Lifelong Learning 3.0 Pt2

Following on from Part 1…

If we are to reinvent Lifelong Learning in the modern context, we have a wide range of questions we can use to develop answers that should help us construct our solution. Some of these are not easy to answer, and most require a depth of investigation that will consult many sources and situations.
The questions are not in any particular order of importance, and I expect the answers which spring from them will form the core of my research for the next couple of years.

The most important question, into which all the others will feed their fruits, is the one I use as the central thrust of my research. This has evolved from the initial idea, in great part because of the thinking and policy I have been uncovering in the meantime, along with a desire to make it relevant to the modern context. On this last point, if I am unable to do that, then this research will have been pointless, meaningful as it will have to be to both those who provide and those who will engage in Lifelong Learning.

My current title for my research is now:
What is a Sustainable Model for Lifelong Learning Older Adults in the UK?

This differs from the original, which was:
Towards a Model of Lifelong Learning for Older Adults in the UK

The reasons for this change, i.e. adding the word ‘sustainable’ and making it interrogative are simple. The former action is implicit in most policy these days, as much has failed and we not longer accept that one solution is the definitive solution for all time. However, it may be that ‘sustainable’ may be eventually substituted by another word such as ‘evolvable’, suggesting the fact that all solutions need to modify themselves as demands dictate. The fact I now have an overarching question reflects the investigative nature of what I am trying to do, and also introduces the implication that opinions will be sought from key players in the field, including those I target as primary case studies.

I include a brief explanation of each of the questions below, outlining the anticipated nature of where it might lead. At this stage, I shall try not to make too many assumptions, although it may be clear that some of the questions are phrased to indicate problems or shortcomings of the current situation. I expect therefore that some more objective phrasing of these questions may well be in order as I progress.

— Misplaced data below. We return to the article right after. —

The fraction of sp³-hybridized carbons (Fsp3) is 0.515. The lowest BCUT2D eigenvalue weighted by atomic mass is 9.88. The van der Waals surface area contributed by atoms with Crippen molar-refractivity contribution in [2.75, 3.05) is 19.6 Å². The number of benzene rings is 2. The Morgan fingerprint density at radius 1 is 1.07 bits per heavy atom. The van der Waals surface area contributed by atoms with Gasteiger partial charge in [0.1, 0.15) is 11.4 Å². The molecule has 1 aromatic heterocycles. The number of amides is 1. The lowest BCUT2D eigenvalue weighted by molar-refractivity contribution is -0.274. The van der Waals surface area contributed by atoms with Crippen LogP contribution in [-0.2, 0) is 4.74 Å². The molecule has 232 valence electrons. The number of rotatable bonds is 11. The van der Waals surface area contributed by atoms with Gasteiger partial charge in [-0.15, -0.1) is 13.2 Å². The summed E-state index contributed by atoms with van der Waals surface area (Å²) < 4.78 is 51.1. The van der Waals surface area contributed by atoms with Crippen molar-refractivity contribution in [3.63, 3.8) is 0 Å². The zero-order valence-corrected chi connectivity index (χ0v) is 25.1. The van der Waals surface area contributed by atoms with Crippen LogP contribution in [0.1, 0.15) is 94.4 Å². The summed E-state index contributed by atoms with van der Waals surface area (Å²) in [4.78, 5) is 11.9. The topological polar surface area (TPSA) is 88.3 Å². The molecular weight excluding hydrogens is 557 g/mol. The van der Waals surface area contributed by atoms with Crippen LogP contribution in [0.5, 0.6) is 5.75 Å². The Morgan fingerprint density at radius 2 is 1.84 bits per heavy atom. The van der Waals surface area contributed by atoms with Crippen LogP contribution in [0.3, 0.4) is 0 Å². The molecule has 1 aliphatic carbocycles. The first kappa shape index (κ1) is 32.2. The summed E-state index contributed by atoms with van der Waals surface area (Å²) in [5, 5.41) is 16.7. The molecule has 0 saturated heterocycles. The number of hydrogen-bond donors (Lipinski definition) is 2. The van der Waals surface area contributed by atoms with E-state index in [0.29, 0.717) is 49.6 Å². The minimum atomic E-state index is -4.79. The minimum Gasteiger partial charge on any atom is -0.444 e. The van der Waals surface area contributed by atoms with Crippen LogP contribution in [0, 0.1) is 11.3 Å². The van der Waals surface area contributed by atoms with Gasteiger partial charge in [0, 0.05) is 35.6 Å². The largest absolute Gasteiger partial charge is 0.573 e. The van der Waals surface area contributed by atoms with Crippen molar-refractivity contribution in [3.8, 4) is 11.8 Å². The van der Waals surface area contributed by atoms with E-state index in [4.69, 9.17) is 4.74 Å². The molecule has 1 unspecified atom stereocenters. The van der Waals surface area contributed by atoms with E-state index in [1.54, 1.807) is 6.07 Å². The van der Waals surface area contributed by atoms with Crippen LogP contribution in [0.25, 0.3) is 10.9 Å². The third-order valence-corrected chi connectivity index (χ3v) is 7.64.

I am not sure whether such questions might form a framework for the entire thesis, I have tried to steer away from considering them in that way, and from any kind of introduction or conclusion to the research. However, it will probably be the case that the third party reader will see prejudgements and a lack of impartiality in some of these. This makes this into a constructive exercise where it will eventually be possible to identify the development of my research idea and its skeletal structure.

Key Questions:
Where are we up to with UK Lifelong Learning?
Changes last fifty years – political, social. Major players. Minor actors. Pattern of involvement.

Does UK society truly make sense of Lifelong Learning?
Lifelong Learning in different contexts. Definitions. Misconceptions. Structure.

Why is Lifelong Learning especially important to UK Society today?
Ageing demographic. Well-being, financial, social reasons. Globalisation.

Can Lifelong Learning fit into current policy?
Conception of ‘Learning’ as filling a void. Workplace argument. Economic priorities.

What relationship is there between Lifelong Learning, Health and Well-being?
Analysis of studies & commentators. Link with NHS priorities.

Could Lifelong Learning really benefit the economy?
Hybrid multi-agency services. Quantitative v qualitative measures.

Is ‘Learning for Learning’s Sake’ really the reason to engage?
Health. Social. Community. Mental Capital.

Why should Lifelong Learning be viewed differently for older adults?
Life stage vs age. Loss of default opportunities. Andragogical approaches. Human capital.

What opportunities are there for developing a Lifelong Learning Infrastructure?
Public services and assets. Local economic drivers.

What should Lifelong Learning consist of in 21st century UK?
Longer lifespan. Longer retirement. Ethical and social responsibility. Networking.

What approaches are there to Lifelong Learning that make sense in the modern context?
Comparison of systems in Northern, Southern, Central & Eastern Europe, USA, China, Developing countries, Australia

Who should take responsibility for Lifelong Learning in the UK?
Decentralisation. Localisation. Roles of government, voluntary & third sectors.

How might we integrate Lifelong Learning more into the Life Path?
Leisure. Culture. Responsibilities. Stimulation.

What really happened to the ‘Learning Society’?
Rhetorical ideologies. Simplistic overview.

Has Lifelong Learning been hijacked by the workplace?
Confusion between formal, informal and non-formal education.

How do older adults feel about opportunities for Lifelong Learning?
Case studies. Secondary evidence. Opinions of leaders.

What challenges are there because we are living longer?
Time. Depression. Isolation. Staying active. Economic sustainability.

Through the answers to these questions, and others, I should be able to arrive at some kind of basic idea of how to suggest a model of Lifelong Learning for the immediate future. This will evolve from a recognition of the past and a realisation of the present.